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Statement of Administration Policy: H.R. 4617 - Stopping Harmful Interference in Elections for a Lasting Democracy (SHIELD) Act

October 23, 2019


(Rep. Lofgren, D-CA, and 137 cosponsors)

The Administration opposes passage of H.R. 4617, the Stopping Harmful Interference in Elections for a Lasting Democracy (SHIELD) Act. The Administration agrees that transparency and accountability in elections are vital to the democratic process. The SHIELD Act, however, is redundant, overly broad, ambiguous, and unenforceable. The Federal Election Campaign Act (FECA) and current regulations already address the policy objectives of H.R. 4617, and the bill's expansive language would make impartial and predictable implementation of the law impossible.

H.R. 4617's ambiguous language would ensnare American citizens and entities acting in good faith in its web of requirements and prohibitions. Title I, Subtitle A, for example, would require political committees to self-report foreign contact to the Federal Bureau of Investigation (FBI) and the Federal Election Commission (FEC) within one week and require political committees to establish a compliance protocol on self-reporting, among other new requirements. H.R. 4617's broad definition of "reportable foreign contact," however, would result in significant over reporting to the FBI and FEC, leading to fruitless inquiries and wasted time and resources. Given that Subtitle A would authorize criminal penalties and up to $1 million in civil fines, the parameters for self-reporting foreign contacts should not be ambiguous. In fact, the bill's expansive definitions seem designed to instill a persistent fear among Americans engaged in political activity that any interactions they may have with a foreign national could put them in legal jeopardy and jeopardize the political viability of the candidates or issues they support.

Title I, Subtitle B purports to provide additional transparency to the public about who is purchasing political advertisements by imposing disclosure requirements on certain online platforms. For example, Subtitle B defines a "qualified political advertisement" to include messages "relating to any political matter of national importance, including . . . a national legislative issue of public importance." The term "national legislative issue of public importance," however, is not defined. Moreover, the bill includes a safe harbor that will exempt many online platforms from disclosure obligations, which could ultimately produce less transparency. The safe harbor allows an online platform to avoid the transparency requirements if it independently makes the determination, using its "best efforts," that the request to purchase an advertisement was not subject to the statute's recordkeeping requirements. The contours and scope of this extremely vague safe harbor, however, will likely be defined, if at all, through regulations, creating a high likelihood that some platforms will be able to secure advantages over their competitors.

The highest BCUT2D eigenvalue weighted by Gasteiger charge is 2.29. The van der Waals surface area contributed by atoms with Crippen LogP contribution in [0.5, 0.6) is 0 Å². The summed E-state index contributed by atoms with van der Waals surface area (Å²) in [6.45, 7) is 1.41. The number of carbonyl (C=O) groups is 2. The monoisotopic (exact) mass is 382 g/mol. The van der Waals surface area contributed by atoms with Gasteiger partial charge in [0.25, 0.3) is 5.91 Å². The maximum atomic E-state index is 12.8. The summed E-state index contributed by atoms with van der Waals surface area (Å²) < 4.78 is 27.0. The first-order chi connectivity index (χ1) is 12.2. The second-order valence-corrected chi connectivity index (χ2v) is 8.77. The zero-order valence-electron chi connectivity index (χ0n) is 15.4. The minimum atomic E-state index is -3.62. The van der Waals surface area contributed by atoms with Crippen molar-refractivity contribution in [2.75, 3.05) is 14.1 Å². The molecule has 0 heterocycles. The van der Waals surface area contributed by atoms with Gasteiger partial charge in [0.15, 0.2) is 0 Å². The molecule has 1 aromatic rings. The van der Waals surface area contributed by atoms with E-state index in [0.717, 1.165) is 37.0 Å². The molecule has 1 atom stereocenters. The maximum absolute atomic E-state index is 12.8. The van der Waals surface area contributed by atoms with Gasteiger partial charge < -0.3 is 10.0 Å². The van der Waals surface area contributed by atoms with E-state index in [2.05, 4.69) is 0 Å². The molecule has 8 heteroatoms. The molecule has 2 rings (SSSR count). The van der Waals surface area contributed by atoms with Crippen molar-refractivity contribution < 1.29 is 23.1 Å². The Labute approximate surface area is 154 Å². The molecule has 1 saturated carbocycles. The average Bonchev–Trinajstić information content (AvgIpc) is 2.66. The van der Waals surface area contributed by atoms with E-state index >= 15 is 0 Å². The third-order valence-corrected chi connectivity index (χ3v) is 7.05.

The Administration also opposes Title II of H.R. 4617, which purports to close "loopholes" related to foreign nationals' financial campaign contributions made online and to certain entities. In reality, the conduct it addresses—i.e., foreign nationals donating money to Super PACs or Corporate PACs—is already prohibited. Foreign nationals are precluded from directing, controlling, and directly or indirectly participating in the decision-making process of any person, including a political committee, pertaining to any election-related activities. Moreover, foreign nationals cannot make contributions, donations, expenditures, or disbursements in connection with any elections in the United States.

Furthermore, Title II would require a corporation, limited liability company, or partnership to file a certification that a foreign national was not involved in certain prohibited election activities with the FEC before speaking. This provision could have the effect of precluding certain categories of speakers from commenting on events of national importance in the final days before a Federal election.

While the Trump Administration seeks to limit foreign national interference in our elections by strengthening FECA and combatting illegal behavior, the SHIELD Act would produce harmful unintended consequences without achieving that goal. Accordingly, the Administration opposes H.R.4617.

If H.R. 4617 were presented to the President in its current form, his advisors would recommend that he veto it.

Donald J. Trump, Statement of Administration Policy: H.R. 4617 - Stopping Harmful Interference in Elections for a Lasting Democracy (SHIELD) Act Online by Gerhard Peters and John T. Woolley, The American Presidency Project

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